Zac Harmon Right Man Right Now
Right Man Right Now
Blind Pig Records
Zac Harmon hails from Jackson, Ms. As a young man guitarist Harmon backed up Z.Z. Hill, Sam Myers, and Dorothy Moore. Later Harmon moved to Los Angeles and became a songwriter/producer. Harmon worked with the reggae band Black Uhuru and they received a Grammy nomination in 1994. He also worked with the O’Jays and others. Harmon released his own three song solo EP in 2002.
Harmon’s first full length soul blues recording was 2005’s “The Blues According to Zacariah” and it won him a Blues Music Award for Best New Artist Debut in 2006. In 2009 Harmon released “Road to Nowhere” on the Northern Blues record label. Now on Blind Pig Records “Right Man Right Now” is Harmon’s sixth recording overall.
The band consists of Harmon, lead and rhythm guitar, keyboards, and vocals; Buthel, bass; Cedric Goodman, drums; and Cory Lacy, keyboards.
Harmon contributes nine new originals as he opens the album with “Raising Hell”. The lyric “so get behind me Satan cause we’re about to raise some hell” is followed by a wicked organ solo from Lucky Peterson. Then after the second chorus guitarist Anson Funderburgh takes his own devilish solo.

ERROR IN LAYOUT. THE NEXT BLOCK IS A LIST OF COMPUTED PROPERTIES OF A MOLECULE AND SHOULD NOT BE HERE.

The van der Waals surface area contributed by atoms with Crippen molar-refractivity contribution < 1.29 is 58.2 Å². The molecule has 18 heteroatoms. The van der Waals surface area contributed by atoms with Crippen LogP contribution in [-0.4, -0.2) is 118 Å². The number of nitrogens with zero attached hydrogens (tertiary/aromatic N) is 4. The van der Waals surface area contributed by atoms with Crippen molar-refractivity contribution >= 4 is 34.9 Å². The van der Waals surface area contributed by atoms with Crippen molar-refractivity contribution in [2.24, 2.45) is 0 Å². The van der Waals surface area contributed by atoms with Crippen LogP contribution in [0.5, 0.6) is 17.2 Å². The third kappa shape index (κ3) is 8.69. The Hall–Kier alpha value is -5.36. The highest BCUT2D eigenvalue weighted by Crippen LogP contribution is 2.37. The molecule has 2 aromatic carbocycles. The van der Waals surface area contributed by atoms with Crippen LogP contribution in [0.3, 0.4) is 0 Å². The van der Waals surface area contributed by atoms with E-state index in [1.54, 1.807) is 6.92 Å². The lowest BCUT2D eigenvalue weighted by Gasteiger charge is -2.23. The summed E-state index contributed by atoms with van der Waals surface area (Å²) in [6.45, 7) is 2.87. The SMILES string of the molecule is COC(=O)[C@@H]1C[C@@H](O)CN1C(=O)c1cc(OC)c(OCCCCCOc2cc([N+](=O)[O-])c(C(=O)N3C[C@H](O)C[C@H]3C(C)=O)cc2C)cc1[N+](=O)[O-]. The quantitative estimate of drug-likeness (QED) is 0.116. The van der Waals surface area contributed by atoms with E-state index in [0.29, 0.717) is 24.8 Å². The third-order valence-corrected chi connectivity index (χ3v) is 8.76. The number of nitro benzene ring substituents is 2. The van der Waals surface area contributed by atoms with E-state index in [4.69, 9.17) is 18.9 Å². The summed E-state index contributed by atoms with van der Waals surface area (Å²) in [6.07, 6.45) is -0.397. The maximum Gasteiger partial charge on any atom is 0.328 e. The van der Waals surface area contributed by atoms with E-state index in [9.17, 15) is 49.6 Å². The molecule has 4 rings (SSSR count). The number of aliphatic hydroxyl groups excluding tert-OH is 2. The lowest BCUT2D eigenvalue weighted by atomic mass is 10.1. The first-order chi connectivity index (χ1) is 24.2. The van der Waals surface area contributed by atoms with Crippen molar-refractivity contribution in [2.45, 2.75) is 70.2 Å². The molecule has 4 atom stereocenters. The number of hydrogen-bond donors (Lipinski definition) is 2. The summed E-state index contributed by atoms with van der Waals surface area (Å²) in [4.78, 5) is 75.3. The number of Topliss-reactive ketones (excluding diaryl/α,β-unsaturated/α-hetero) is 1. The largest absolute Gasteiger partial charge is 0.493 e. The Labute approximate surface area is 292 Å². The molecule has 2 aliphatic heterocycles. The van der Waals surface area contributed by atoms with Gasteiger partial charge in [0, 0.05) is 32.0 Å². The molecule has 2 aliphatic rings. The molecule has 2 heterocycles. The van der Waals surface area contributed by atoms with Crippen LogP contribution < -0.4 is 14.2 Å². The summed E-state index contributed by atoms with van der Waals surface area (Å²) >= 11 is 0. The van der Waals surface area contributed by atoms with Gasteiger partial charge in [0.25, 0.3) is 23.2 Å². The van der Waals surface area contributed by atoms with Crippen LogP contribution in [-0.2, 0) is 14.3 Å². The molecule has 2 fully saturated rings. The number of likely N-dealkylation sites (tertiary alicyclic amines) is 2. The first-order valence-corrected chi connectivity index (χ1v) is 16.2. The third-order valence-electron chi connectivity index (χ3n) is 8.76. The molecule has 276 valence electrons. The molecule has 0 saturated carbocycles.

“Ball & Chain” is drivin by the solid rhythm section of bassist Buthel and drummer Goodman. This time it’s Lacy on the keys. Harmon’s voice has a soulful clarity offset by his own higher pitched voice heard in the background.
“Hump in Your Back” features the horn section of Les Kepics, trumpet and Chuck Phillips, sax. It turns into a vocal duet with Bobby Rush. After Harmon’s guitar solo Rush takes one on harmonica.
Four of the songs included were written by Harmon with John Hahn. They include the title track “Right Man Right Now” (also written with Ray Bailey); “Stand Your Ground”; “Long Live The Blues” (also written with producer Christopher Troy), and my favorite “Back of The Yards”. The later features Mike Finnegan on organ.
Included also are two covers. “I’m Bad Like Jesse James” was written by John Lee Hooker and it features a soulful narrative from Harmon; while “Ain’t No Big Deal, On You” is from Little Milton Campbell. On the later organist Finnigan sits in again.
Harmon’s new album is meticulously produced by Troy and B.R. Million. This soul blues entry should receive a considerable amount of airplay.